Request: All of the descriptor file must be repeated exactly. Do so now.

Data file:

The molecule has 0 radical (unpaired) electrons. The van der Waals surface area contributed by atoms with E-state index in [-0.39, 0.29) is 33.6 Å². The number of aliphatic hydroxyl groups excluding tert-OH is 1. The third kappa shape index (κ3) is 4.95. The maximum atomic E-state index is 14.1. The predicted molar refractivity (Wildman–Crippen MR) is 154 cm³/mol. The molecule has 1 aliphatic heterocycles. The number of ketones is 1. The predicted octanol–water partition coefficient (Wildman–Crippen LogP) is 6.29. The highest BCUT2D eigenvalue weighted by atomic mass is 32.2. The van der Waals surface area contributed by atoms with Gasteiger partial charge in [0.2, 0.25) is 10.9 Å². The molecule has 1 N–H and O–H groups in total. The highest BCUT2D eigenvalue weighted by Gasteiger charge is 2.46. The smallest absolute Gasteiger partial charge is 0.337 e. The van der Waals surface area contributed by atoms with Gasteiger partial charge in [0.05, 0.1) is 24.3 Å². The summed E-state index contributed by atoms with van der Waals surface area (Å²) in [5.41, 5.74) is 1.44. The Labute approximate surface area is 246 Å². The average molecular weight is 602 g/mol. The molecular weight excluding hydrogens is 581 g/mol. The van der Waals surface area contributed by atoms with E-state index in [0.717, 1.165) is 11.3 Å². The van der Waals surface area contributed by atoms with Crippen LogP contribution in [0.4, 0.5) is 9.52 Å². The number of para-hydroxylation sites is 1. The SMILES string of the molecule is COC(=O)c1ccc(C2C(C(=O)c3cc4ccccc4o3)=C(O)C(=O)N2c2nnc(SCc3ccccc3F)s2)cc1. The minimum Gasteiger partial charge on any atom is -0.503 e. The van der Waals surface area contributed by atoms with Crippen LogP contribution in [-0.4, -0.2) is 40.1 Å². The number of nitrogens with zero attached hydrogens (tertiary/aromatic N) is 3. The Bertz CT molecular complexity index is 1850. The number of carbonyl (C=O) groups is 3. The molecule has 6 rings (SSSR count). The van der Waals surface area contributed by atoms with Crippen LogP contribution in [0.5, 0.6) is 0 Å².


The molecule has 0 radical (unpaired) electrons. The van der Waals surface area contributed by atoms with E-state index in [-0.39, 0.29) is 33.6 Å². The number of aliphatic hydroxyl groups excluding tert-OH is 1. The third kappa shape index (κ3) is 4.95. The maximum atomic E-state index is 14.1. The predicted molar refractivity (Wildman–Crippen MR) is 154 cm³/mol. The molecule has 1 aliphatic heterocycles. The number of ketones is 1. The predicted octanol–water partition coefficient (Wildman–Crippen LogP) is 6.29. The highest BCUT2D eigenvalue weighted by atomic mass is 32.2. The van der Waals surface area contributed by atoms with Gasteiger partial charge in [0.2, 0.25) is 10.9 Å². The molecule has 1 N–H and O–H groups in total. The highest BCUT2D eigenvalue weighted by Gasteiger charge is 2.46. The smallest absolute Gasteiger partial charge is 0.337 e. The van der Waals surface area contributed by atoms with Gasteiger partial charge in [0.05, 0.1) is 24.3 Å². The summed E-state index contributed by atoms with van der Waals surface area (Å²) in [5.41, 5.74) is 1.44. The Labute approximate surface area is 246 Å². The average molecular weight is 602 g/mol. The molecular weight excluding hydrogens is 581 g/mol. The van der Waals surface area contributed by atoms with E-state index in [0.717, 1.165) is 11.3 Å². The van der Waals surface area contributed by atoms with Crippen LogP contribution in [0.4, 0.5) is 9.52 Å². The number of para-hydroxylation sites is 1. The SMILES string of the molecule is COC(=O)c1ccc(C2C(C(=O)c3cc4ccccc4o3)=C(O)C(=O)N2c2nnc(SCc3ccccc3F)s2)cc1. The minimum Gasteiger partial charge on any atom is -0.503 e. The van der Waals surface area contributed by atoms with Crippen LogP contribution in [-0.4, -0.2) is 40.1 Å². The number of nitrogens with zero attached hydrogens (tertiary/aromatic N) is 3. The Bertz CT molecular complexity index is 1850. The number of carbonyl (C=O) groups is 3. The molecule has 6 rings (SSSR count). The van der Waals surface area contributed by atoms with Crippen LogP contribution in [0.5, 0.6) is 0 Å².